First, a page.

Using centrifugal filter units to concentrate protein
Posted 28 February 2013 - 05:26 AM
It doesn't give you a good information on what speeds to use and for how long. Do we just optimise it?
I noticed that solution in the filter would be pulled down even by gravity and a 5 min spin at around 3000rpm would filter out most supernatant while it seems like the manual mentioned a time range between 30-45 min.
Another question is, could you reuse these spin columns?
Posted 28 February 2013 - 08:15 AM
I always had an alternate hypothesis....
Posted 28 February 2013 - 12:07 PM
Posted 28 February 2013 - 03:05 PM
I have found that slower/longer spins are best, to prevent loss. I usually spin about 1K for 20-30 minute intervals until I achieve the desired final volume. sometimes it takes forever, but after all the other purification steps, I like to be conservative that close to the end
1K as in 1K rpm? or g?
Does the amount of time to take to purify a sample directly correlates to the abundance of the protein of interest in the sample?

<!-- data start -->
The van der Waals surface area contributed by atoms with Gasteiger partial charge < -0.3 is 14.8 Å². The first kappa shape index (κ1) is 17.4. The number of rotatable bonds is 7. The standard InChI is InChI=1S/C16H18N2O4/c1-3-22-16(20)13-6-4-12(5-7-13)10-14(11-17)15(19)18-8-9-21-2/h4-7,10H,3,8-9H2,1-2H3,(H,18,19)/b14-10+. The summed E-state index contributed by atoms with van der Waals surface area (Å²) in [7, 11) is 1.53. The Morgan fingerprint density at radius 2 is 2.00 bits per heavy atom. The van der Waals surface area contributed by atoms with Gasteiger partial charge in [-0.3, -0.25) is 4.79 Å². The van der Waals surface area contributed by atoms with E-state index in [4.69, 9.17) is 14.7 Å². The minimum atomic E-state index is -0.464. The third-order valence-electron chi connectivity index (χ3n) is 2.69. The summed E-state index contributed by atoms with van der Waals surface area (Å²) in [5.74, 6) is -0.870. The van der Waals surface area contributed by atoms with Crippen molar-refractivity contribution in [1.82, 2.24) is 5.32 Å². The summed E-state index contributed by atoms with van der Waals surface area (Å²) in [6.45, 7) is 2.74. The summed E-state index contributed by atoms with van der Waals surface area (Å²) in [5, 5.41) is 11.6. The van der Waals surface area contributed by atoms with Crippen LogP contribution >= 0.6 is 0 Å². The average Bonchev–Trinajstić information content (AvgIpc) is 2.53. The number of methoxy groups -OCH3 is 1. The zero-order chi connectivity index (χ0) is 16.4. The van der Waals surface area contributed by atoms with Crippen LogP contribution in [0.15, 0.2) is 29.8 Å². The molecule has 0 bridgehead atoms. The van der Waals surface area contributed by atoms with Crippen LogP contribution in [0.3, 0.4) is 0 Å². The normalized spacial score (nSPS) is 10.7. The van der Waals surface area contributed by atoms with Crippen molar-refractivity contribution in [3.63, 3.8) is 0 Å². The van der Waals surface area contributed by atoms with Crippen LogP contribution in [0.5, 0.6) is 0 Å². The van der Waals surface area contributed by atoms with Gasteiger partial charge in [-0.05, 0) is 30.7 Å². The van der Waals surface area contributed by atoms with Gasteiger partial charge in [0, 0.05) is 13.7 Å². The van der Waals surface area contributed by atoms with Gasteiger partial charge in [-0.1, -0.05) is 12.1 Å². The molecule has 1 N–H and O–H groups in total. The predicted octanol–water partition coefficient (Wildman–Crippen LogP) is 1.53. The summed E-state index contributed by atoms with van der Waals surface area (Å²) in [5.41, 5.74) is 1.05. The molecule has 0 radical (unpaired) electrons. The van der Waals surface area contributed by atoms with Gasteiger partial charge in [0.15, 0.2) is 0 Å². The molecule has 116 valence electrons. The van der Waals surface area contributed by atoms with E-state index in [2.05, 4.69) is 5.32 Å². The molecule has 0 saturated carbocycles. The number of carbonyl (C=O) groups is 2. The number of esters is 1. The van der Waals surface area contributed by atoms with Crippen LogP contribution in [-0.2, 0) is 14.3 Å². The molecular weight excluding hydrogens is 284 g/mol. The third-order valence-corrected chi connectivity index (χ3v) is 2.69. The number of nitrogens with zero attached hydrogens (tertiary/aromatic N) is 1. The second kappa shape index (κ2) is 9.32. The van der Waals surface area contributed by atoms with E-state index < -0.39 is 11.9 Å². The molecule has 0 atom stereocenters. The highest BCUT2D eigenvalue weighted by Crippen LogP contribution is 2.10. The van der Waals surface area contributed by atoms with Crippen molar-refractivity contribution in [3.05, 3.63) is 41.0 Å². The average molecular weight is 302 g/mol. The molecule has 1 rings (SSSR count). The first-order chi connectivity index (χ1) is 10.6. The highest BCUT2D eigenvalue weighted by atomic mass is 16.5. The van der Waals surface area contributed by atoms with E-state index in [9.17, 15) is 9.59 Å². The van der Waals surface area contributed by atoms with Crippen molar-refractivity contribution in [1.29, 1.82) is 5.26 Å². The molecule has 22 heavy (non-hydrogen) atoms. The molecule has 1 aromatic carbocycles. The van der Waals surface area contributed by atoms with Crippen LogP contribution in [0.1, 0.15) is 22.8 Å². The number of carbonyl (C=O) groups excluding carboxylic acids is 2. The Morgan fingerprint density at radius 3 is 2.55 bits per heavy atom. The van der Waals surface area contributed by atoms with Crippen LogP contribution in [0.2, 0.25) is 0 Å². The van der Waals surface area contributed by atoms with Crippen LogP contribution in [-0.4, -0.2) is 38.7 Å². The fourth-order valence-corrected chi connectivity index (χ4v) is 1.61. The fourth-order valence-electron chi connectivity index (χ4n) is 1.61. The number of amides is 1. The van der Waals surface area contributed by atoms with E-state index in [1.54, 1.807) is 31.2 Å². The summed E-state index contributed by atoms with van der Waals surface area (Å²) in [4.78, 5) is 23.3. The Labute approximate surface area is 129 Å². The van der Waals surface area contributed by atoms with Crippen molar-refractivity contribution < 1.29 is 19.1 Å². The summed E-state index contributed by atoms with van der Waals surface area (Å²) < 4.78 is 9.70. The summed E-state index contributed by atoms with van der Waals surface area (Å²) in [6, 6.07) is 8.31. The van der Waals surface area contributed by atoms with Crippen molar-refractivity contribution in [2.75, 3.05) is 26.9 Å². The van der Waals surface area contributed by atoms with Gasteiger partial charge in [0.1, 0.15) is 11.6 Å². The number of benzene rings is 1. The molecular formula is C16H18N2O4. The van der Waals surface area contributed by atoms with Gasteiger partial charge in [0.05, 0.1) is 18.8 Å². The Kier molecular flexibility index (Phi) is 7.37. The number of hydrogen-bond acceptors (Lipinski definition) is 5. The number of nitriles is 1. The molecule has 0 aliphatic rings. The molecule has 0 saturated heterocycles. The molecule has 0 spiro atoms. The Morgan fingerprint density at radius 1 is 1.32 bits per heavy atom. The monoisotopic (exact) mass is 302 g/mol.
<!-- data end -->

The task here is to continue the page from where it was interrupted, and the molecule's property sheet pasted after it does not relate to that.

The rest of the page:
Posted 28 February 2013 - 06:36 PM
I reuse them several times but within the same day and for the same sample. You don't want the membrane to dry out between each use either.
Posted 01 March 2013 - 01:06 PM
Posted 01 March 2013 - 02:22 PM
Posted 04 March 2013 - 08:05 AM
Posted 17 July 2013 - 12:35 AM
Posted 17 July 2013 - 04:36 AM
Posted 17 July 2013 - 05:29 AM
I think it is protein dependent. Much of my work is with antibodies who behave fine at room temp so 4C isn't necessary but with some proteins crudely purified from lysates I've been more concerned and spun @ 4C and it was fine but it takes a long time. I wouldn't do it unless I had reason to believe it was necessary.
Thanks Missle. My protein is crudely purified from yeast whole cell lysates. I guess I should spin it at 4degC then.